But motherhood isn't at all like that, as moms know. Whether the baby never goes to a sitter (or, more likely, a depressing and institutional-looking daycare center) because somewhere between the sleep deprivation and the hormones kicking in mom decides that she just can't, ever, trust anyone but herself to look after her child, or whether mom crawls back to work and spends the next two years falling asleep intermittently during staff meetings; whether lunch is a spatter-pattern of pureed vegetables or a greasy drive-thru stop on the way back from a diaper run; whether errands on the way home become errands with baby on the way home, which take three times as long and always involve something being forgotten somewhere; whether the "educational games" devolve into a session with a big purple dinosaur followed by a big purple wave of mommy guilt; whether the healthy, well-balanced meal cooking in a far-from-spotless kitchen is the sort that's made by the Healthy Frozen Food Company and flung willy-nilly into the microwave while the baby ramps up for Day 87 of full-voiced colic--motherhood just isn't motherhood if it isn't about sacrifice.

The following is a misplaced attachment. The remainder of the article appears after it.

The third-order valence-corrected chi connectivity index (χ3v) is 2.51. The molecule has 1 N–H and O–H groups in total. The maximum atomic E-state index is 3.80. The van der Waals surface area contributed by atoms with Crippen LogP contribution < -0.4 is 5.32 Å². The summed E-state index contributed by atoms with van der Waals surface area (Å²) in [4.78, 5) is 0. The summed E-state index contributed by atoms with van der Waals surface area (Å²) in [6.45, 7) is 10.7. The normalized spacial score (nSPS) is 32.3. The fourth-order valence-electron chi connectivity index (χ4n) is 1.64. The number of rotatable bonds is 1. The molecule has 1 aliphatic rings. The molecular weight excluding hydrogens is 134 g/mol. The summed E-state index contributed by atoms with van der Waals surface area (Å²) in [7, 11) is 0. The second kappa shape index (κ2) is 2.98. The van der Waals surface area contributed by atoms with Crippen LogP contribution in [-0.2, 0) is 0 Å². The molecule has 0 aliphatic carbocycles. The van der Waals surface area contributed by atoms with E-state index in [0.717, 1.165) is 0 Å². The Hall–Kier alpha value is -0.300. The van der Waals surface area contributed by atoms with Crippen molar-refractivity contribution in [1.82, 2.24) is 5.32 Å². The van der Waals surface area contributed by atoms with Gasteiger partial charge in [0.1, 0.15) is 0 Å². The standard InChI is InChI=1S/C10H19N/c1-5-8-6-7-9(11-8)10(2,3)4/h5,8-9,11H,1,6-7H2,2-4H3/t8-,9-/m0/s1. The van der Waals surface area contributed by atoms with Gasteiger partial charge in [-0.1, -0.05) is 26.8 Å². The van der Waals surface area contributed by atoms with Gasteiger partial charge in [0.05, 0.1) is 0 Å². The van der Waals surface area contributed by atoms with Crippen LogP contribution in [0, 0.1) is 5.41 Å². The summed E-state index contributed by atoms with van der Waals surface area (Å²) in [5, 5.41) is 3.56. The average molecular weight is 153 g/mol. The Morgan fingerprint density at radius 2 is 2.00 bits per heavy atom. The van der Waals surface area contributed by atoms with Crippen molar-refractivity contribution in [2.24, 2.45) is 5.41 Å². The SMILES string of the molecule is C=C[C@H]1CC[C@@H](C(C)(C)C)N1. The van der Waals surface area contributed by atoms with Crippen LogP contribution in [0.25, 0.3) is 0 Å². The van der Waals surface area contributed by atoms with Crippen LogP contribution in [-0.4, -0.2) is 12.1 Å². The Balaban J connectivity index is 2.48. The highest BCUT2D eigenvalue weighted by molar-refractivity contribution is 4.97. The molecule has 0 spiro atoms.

And that's why, I think, the Church talks about the vocation of wife and mother, understanding motherhood to be a call to service, a service that sometimes calls for the mother to dig even deeper than she ever thought possible into her reserves of patience, strength, cheerfulness, and wisdom. If motherhood is truly a vocation, though, as I believe it is, then true happiness for each woman living that call will always be found amidst living that vocation to the fullest, not in escaping from it. This doesn't mean that mother is an automaton who never needs a break; but it does make me question the approach that apparently puts mom's happiness ahead of her family. There are all kinds of happiness, after all. We might sometimes choose things that are somewhat shallow and oriented more toward our own comfort than our true happiness, given the choice; worse, we might define those things as happiness, and miss out on the best path for happiness we can have in this vocation to motherhood.
I think we need to be honest with the young women of the next generation: motherhood is sacrifice, much of the time. So is fatherhood, and so is the vocation to the priesthood or religious life; we take up our crosses, not our priority lists. But in embracing the sacrificial way of life to which God has called us for our salvation and His greater glory, we will, paradoxically, go beyond mere happiness, and find joy.